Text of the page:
Control of crossover number:
Several years ago, it seems like a lifetime, I undertook to model outbreeding depression with a computer program.  I had been exposed to the language Basic, and supposed that was the way to go.  We had been taught to lay out the logic in a diagram with arrows, squares, diamonds and so forth.  I more or less laid it out in my mind and then went to buy one of the little plastic things you used to trace out the symbols. 

I searched the shelf but could not find the familiar tool.  So I asked the fellow behind the counter.  He had no idea what I was talking about.  Times had changed.  I keep having to remind myself that the past was never constant.  Things were changing as fast way back when as they are now. 

So I asked around and was told that C++ was the best program for number crunching.  The rest would be history some day if we were going to have a history.  Never mind.  I had to teach myself the new way to lay out the logic.  Can’t say it was easy. 

So I cudgeled my brains.  The big break through was when, yes, I could actually create a virtual population with virtual genes and follow it over time.  Then I started fooling around with mutations and fertility.  I suppose I made every mistake that was possible, including bad logical assumptions, bad spellings, typos and simply getting lost.  At its height the monster was working in more than two dozen dimensions and was about twelve ply.  That means there would be a logical circuit containing a logical circuit that contained … you get the picture.

Lucky old Einstein.  He only had thirteen dimensions and they were all the same kind of animal.  These were pretty much all different.  And while relativity is laid out in equations that are the same every time, these were generally probability distributions that had to be run instance by instance and no two runs were alike. 

All right.  I managed to simplify it.  I began to get answers. 

“Right,” I said, “Now we shall run a number of populations and see that the smaller population is more fertile.” 

“Wrong,” said the computer.  “The larger is more fertile.”  I heaved and hoed and tried everything I could think of.  In the end it was a typo that worked.  I hadn’t even thought that was a plausible direction.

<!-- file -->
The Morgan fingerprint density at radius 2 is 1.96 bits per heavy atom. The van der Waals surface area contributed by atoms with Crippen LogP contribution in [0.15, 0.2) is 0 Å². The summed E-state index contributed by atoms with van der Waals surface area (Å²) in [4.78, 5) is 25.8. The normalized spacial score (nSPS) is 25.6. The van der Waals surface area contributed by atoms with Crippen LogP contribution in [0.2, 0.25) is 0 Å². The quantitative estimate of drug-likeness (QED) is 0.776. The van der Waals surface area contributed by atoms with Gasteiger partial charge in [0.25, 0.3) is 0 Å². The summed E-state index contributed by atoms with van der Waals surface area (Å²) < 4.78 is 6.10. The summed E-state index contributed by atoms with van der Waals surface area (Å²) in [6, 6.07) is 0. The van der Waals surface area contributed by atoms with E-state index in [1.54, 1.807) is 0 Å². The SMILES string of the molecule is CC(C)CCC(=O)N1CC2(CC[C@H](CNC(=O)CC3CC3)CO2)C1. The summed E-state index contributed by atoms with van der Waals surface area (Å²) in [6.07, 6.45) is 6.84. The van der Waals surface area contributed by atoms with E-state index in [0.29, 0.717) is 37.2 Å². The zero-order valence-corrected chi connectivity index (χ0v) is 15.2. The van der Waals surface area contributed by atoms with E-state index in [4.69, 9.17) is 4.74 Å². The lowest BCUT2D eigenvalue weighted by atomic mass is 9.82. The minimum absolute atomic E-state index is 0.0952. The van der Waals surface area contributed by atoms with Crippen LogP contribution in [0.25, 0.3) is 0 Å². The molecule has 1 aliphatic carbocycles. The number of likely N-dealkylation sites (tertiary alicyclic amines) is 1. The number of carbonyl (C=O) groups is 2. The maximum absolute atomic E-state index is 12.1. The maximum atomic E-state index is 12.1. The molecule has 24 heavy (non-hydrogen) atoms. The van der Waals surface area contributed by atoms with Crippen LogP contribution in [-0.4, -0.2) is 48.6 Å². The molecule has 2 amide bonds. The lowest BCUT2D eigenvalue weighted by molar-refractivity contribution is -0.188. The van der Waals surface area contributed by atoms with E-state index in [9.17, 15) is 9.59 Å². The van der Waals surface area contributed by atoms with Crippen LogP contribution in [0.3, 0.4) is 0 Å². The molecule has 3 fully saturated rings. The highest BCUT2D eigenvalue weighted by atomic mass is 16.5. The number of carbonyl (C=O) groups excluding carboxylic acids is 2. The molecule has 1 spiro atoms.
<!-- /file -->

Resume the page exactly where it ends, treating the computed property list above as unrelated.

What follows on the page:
But I had evidence that could not be denied, and if there is an effect then there must be a cause.

I should have written down the psychosomatic symptoms I ran through.  Couldn’t sleep.  Couldn’t wake up.  Couldn’t eat.  Always hungry.  The flesh crawlies.  The horrors.  Nightmares.  Dry heaves.  Nosebleeds.  I think I burned out a half dozen computers; in those days they weren’t designed to be hammered on the way I was doing. 

Year after year the computer said, “You’re wrong you’re wrong you’re wrong you’re wrong just like everybody says.” 

In the middle of all that I got the notion that the secret might be in recombination.  Usually when a cell divides each daughter cell gets a copy of every chromosome the parent cell has.  But when the result is to be an egg or sperm there are two replications without making any more chromosomes so that each daughter egg or sperm gets a half set.  Mostly the chromosomes occur in pairs and during meiosis homologous chromosomes twist around each other and sometimes break and rejoin, so that aaaaaaaaaa and bbbbbbbbbb become aaaabbbbbb bbbbaaaaaa so to speak.  This is crossing over.  The fact that some of the a’s are now on the same chromosome as some of the b’s is called recombination. 

So I built in the ability to have crossing over.  I could control the rate at which it occurred.  It only made matters worse.  The more crossing over I called for the greater the advantage of the large population over the smaller one.  When I finally got the rough number of crossing over events that occurred it became obvious that my little desktop bit cruncher could not possibly handle it so I dropped it. 

But I did get firmly in mind that there is indeed an effect of crossing over rate and fertility.  And now there is an article (Simona Rosu et al. Robust Crossover Assurance and Regulated Interhomolog Access Maintain Meiotic Crossover Number SCIENCE vol. 334 no. 6060 December 2, 2011 page 1286) that tells us yes indeed the rate must be important because it is tightly regulated. 

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